Insomnia is a condition in which it is difficult to get to sleep, or to remain soundly asleep, resulting in too short and too low-quality sleep which affects normal functioning. It causes fatigue and daytime sleepiness. It may be classified as acute, lasting a few days or weeks, or chronic, when it lasts longer than a month.
The affected person feels as though he has not slept at all or feels tired and unrefreshed on waking. Sleep may be disturbed, with frequent awakenings. Untimely waking in the early hours of the morning is another symptom. Other insomniacs may take a long time to get to sleep.
Many people with insomnia dread not being able to go to sleep when they want to. This causes a vicious cycle of worry-insomnia-worry. Such people may develop a fear of going to bed. 40-60% of people with insomnia have signs of depression.
Causes of acute Insomnia
Stress, family or work problems, or traumatic events, may all cause insomnia in the short term.
Causes of chronic Insomnia
- Certain illnesses, such as depression, stroke, heartburn, Alzheimer’s or arthritis.
- Drugs or alcohol
- Sleep disorders such as sleep apnea.
- Disturbed sleep environment, such as other people in the bedroom who make noise or the presence of too much light.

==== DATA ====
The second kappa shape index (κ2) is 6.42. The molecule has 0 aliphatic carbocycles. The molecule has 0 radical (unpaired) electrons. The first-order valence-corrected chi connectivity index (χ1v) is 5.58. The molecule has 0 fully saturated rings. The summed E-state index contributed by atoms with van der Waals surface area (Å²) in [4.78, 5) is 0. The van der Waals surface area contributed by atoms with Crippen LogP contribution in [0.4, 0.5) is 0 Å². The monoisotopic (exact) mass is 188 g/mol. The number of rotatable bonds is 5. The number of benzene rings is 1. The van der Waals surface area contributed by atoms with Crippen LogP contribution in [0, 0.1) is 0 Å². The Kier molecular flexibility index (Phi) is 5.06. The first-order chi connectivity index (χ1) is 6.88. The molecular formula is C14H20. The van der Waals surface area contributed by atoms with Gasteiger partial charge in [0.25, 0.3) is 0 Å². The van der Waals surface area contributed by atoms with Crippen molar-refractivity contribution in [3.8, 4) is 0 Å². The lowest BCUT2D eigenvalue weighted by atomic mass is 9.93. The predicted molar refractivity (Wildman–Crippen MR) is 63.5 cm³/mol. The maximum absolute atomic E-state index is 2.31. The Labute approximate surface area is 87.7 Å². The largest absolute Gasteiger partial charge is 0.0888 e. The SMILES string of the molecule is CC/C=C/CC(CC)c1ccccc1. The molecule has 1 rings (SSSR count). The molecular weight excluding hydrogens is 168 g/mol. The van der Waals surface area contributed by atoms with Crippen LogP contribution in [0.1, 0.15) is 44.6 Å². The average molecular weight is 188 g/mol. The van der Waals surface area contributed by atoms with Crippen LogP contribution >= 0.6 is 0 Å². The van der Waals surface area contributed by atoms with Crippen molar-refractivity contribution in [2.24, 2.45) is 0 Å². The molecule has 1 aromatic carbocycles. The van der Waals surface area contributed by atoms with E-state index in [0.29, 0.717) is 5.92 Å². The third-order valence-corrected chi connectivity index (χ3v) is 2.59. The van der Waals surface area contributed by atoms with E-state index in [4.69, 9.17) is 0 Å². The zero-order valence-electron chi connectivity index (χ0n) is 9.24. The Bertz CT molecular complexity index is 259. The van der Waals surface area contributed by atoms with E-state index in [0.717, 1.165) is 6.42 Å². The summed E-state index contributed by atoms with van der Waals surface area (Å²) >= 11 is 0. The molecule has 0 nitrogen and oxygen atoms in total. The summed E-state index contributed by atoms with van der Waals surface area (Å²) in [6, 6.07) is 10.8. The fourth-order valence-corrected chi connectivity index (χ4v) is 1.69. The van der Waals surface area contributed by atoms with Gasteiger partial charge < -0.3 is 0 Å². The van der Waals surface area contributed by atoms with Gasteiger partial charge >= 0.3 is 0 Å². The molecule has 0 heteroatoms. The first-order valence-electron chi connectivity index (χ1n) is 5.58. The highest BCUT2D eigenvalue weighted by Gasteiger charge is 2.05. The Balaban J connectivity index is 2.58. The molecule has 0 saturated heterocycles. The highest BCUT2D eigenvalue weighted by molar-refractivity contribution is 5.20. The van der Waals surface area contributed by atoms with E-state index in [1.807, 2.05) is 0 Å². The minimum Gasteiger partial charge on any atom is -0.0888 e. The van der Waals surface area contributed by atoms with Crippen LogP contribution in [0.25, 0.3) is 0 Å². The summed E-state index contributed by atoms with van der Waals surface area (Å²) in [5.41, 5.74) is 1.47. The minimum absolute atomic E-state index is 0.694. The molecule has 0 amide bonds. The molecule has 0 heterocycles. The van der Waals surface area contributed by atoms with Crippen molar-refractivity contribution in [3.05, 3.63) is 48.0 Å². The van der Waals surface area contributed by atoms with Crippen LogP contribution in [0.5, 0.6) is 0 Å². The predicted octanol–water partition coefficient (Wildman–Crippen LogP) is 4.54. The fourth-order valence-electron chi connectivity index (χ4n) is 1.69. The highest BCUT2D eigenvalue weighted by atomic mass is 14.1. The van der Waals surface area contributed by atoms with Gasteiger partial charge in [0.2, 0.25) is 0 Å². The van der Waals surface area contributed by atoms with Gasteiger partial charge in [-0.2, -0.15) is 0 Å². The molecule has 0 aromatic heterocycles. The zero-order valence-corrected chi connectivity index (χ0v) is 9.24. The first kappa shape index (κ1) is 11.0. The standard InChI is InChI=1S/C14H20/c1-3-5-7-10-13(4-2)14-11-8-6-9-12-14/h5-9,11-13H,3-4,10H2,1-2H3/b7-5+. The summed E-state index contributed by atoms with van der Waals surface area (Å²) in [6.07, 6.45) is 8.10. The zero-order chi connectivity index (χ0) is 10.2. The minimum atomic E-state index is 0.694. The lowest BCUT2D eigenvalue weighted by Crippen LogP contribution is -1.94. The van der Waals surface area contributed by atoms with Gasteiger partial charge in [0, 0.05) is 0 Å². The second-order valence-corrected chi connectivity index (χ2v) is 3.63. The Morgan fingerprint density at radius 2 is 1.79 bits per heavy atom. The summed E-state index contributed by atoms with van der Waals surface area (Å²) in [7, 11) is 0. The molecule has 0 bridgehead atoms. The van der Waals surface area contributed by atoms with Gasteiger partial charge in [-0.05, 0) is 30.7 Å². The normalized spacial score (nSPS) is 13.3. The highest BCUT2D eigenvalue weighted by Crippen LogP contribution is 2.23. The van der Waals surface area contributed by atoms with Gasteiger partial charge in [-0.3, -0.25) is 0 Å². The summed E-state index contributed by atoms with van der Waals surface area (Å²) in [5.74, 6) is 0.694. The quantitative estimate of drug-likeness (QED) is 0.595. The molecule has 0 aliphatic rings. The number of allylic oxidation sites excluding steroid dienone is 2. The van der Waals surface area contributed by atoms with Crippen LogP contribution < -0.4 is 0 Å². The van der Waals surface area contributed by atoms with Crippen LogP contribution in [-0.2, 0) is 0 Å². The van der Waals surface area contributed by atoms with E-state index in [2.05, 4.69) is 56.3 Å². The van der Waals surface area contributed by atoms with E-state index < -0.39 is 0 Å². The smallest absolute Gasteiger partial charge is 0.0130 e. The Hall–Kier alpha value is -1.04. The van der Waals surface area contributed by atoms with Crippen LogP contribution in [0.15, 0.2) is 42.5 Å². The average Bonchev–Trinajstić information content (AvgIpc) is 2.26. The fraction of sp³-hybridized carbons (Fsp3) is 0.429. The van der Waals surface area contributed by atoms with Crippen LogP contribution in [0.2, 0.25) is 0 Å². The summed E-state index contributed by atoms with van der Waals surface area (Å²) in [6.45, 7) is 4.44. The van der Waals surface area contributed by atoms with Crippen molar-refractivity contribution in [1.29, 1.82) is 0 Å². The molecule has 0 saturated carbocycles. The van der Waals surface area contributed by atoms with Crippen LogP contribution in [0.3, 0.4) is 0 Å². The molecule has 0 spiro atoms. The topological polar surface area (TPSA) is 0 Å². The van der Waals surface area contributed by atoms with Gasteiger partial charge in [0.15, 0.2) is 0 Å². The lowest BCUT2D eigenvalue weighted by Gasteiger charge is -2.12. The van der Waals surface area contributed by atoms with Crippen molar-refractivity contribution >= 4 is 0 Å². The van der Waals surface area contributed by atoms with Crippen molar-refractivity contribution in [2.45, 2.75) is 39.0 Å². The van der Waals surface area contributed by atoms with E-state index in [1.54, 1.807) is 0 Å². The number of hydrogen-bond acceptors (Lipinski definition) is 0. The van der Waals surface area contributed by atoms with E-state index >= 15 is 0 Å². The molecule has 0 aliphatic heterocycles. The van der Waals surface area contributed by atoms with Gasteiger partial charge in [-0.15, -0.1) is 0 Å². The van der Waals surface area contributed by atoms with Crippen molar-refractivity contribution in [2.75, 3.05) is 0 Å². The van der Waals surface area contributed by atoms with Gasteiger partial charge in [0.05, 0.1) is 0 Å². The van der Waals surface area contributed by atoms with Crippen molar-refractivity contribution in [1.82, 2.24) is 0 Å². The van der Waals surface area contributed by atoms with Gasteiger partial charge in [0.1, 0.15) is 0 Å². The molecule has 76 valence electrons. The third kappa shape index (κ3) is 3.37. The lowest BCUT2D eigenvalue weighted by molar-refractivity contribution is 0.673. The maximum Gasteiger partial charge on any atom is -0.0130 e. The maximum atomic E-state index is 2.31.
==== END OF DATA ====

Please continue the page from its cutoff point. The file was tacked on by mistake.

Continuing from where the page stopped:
Insomnia is diagnosed by keeping a sleep diary, as well as by taking a medical history, and a history of lifestyle habits and medications, which may offer a cause for insomnia. A sleep test called polysomnography is useful to diagnose sleep apnea, restless legs syndrome, and similar sleep disorders.
Things you can do to reduce your risk of lung diseases
- Stop smoking
- Avoid secondhand smoke
- Test for radon
- Avoid asbestos
- Protect yourself from dust and chemical fumes
- Eat a healthy diet
- Ask your doctor if you should have a spirometry test
- Ask your doctor about protecting yourself from flu and pneumonia with vaccinations
- See your doctor